A tale of 2 countries – Canada and US (reversal of) fortunes in the post financial crisis period

October 26, 2014
Tom Syer

For the majority of the post financial crisis time period, Canada has outperformed the United States on key economic metrics such as GDP growth, unemployment rates and median income growth.[1]

These results were (yes, past tense) impressive:

  • In 5 of the past 6 years, Canadian enjoyed stronger growth in GDP than the United States;
  • Canada’s employment performance was better than the US, post financial crisis through 2013, reversing a long standing trend of American unemployment rates being lower than Canadian;
  • Over this same time period, Canadian incomes moved up faster than in the US.

However, our half decade of economic success relative to our American neighbours has come to an end.

Shifting into 2014 and beyond, Canada is now lagging the United States across a host of economic measures and this pattern is expected to persist over the next two years at least.[2]

This begs the question: why the reversal of fortunes?

The answer to this is fairly simple in the short term and more complex in the long term, with important internal and external considerations driving both.

In terms of external drivers, as a middle power that relies heavily on exports of resource-based goods to generate wealth, Canada clearly took advantage of the decade long run in many commodity prices that mirrored the spectacular growth of Asia (China in particular).[3] This trend enabled Canada to increase our resource exports, diversifying the country’s export profile away from the traditional heavy reliance on US demand.[4] The Asian growth story provided commodity exporters in Canada an opportunity to rebound quicker than the US from the effects of the financial crisis. The effect was magnified by the larger role of commodity based industries in the Canadian economy compared to the US. Well positioned commodity exporters like Australia, Brazil and Canada reaped the benefits of surging global demand and higher prices for metals, industrial raw materials, and agri-food products.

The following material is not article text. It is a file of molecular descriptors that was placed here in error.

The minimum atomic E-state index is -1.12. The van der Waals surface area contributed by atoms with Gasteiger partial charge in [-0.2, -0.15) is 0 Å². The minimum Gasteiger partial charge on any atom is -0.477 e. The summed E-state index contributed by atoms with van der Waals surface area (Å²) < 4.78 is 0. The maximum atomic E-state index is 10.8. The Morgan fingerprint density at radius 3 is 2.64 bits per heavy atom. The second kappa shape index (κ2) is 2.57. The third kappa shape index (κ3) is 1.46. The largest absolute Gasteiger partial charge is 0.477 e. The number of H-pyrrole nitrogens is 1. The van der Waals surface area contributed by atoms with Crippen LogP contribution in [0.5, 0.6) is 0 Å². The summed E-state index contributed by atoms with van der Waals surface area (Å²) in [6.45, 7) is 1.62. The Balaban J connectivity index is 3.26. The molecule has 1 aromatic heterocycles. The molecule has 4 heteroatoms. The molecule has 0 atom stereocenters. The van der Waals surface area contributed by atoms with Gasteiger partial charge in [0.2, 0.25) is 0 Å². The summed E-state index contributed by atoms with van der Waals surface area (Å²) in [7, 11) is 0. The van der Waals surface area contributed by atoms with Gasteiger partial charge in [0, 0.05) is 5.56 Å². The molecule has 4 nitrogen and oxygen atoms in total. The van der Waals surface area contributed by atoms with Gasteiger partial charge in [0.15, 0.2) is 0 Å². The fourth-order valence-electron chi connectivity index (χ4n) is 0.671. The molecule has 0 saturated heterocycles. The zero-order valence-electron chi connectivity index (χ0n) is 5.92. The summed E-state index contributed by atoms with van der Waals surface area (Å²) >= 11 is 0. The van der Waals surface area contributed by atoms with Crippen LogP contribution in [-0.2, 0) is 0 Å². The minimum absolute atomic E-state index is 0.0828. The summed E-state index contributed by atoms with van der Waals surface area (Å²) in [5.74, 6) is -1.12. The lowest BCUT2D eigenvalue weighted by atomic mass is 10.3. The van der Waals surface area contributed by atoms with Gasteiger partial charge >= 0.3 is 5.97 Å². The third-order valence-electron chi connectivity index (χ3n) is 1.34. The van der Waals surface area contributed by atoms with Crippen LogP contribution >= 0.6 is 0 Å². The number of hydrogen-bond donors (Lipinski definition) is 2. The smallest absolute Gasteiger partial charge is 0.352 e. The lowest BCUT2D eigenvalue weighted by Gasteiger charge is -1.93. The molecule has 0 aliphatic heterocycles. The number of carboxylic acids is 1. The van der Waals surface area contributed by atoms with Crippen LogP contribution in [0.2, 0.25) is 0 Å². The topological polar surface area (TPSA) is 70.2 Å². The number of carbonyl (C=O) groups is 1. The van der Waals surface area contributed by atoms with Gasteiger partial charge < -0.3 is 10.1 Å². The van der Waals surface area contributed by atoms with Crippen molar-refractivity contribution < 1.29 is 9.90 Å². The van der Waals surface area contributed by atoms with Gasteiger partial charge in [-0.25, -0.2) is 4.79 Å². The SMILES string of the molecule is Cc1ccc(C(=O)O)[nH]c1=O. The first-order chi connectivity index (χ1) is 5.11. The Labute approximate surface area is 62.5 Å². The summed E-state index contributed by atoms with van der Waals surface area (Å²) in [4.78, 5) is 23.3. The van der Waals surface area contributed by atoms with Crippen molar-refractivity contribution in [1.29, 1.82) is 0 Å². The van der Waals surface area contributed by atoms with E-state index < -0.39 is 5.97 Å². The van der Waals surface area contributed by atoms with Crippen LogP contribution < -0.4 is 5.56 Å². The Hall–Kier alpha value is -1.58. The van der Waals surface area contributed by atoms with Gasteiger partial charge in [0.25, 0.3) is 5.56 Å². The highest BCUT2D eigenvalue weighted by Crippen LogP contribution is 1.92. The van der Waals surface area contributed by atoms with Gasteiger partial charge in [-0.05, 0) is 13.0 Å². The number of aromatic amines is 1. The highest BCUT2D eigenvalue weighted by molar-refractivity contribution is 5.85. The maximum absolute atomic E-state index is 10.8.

Now, as the commodity ‘super cycle’ has cooled over the last 30 months, so too have the benefits to resource exporters.[5] Thus, a comparatively negative shift has now occurred as Canada is far more exposed to the global commodity downturn, while the US – other things being equal – is now in a better position than Canada.

Looking at domestic economic considerations, the picture is more complex. While Canada emerged from the financial crisis with some real strengths vis-a-vis the US – a healthier banking system, a much stronger government fiscal situation, stronger housing markets and an improved investment climate – as a country we have largely failed to spur improvements in core drivers of longer term economic prosperity such as productivity gains and sustained high levels of non-residential business investment.

Frustratingly, Canada has also seemed unable to convert our areas of (moderate) strength, such as high post-secondary education expenditures, strong SME formation and our infrastructure/strategic location, into more enduring economic benefits that could help maximize longer term measures of prosperity.

Conversely, when we look at some of the domestic considerations in the United States we see previous weaknesses being replaced by a series of strengths. Business investment is rising more quickly than in Canada, spurred by healthy corporate balance sheets; strong employment gains and confident consumers. Less dependence on commodity production and a much greater focus on high technology, goods and services and advanced manufacturing is also helping to the US to outpace Canada. Meanwhile, the ongoing shale oil and gas revolution is dramatically lowering energy costs and lessening US reliance on energy imports. Combined with relatively solid productivity gains, the United States is positioned to outperform Canada and most other advanced economies for at least the next two years.[6]

While Canadians always take some pride and satisfaction in ‘beating’ our (best) friends to the South, the reality is our run of comparative economic success is over, for now. The challenge now is to take a hard(er) look at some of the more complex factors that can help Canada to regain some of that edge over time.

The good news, and it is very good news, is that our close historical linkages to the United States mean that we will be able to ride the coattails of a rebounding US economy with decent, if not spectacular, economic outcomes over the next several years - outcomes that many other advanced economies (Japan, the EU) are likely to envy.

[1] See World Bank data centre to generate a wide variety of comparative charts http://data.worldbank.org/ . IMF and OECD reports also provide useful snapshots.


[3] http://www.imf.org/external/np/res/commod/Charts.pdf. This chart can be further broken down into various inputs, many of which tracked strongly, recovering quickly from the effects of the financial crisis.

[4] http://theasiafactor.ca/ca#e=0&e0=0&scrollTo=e This interactive graph shows how trade patterns have shifted over the 2000-2014 timeframe.

[5] For a good review of these trends, see the Economist commodity tracker.

[6] CITI Bank estimate is for the next 4 years, with Canada potentially overtaking the US again in 2018.

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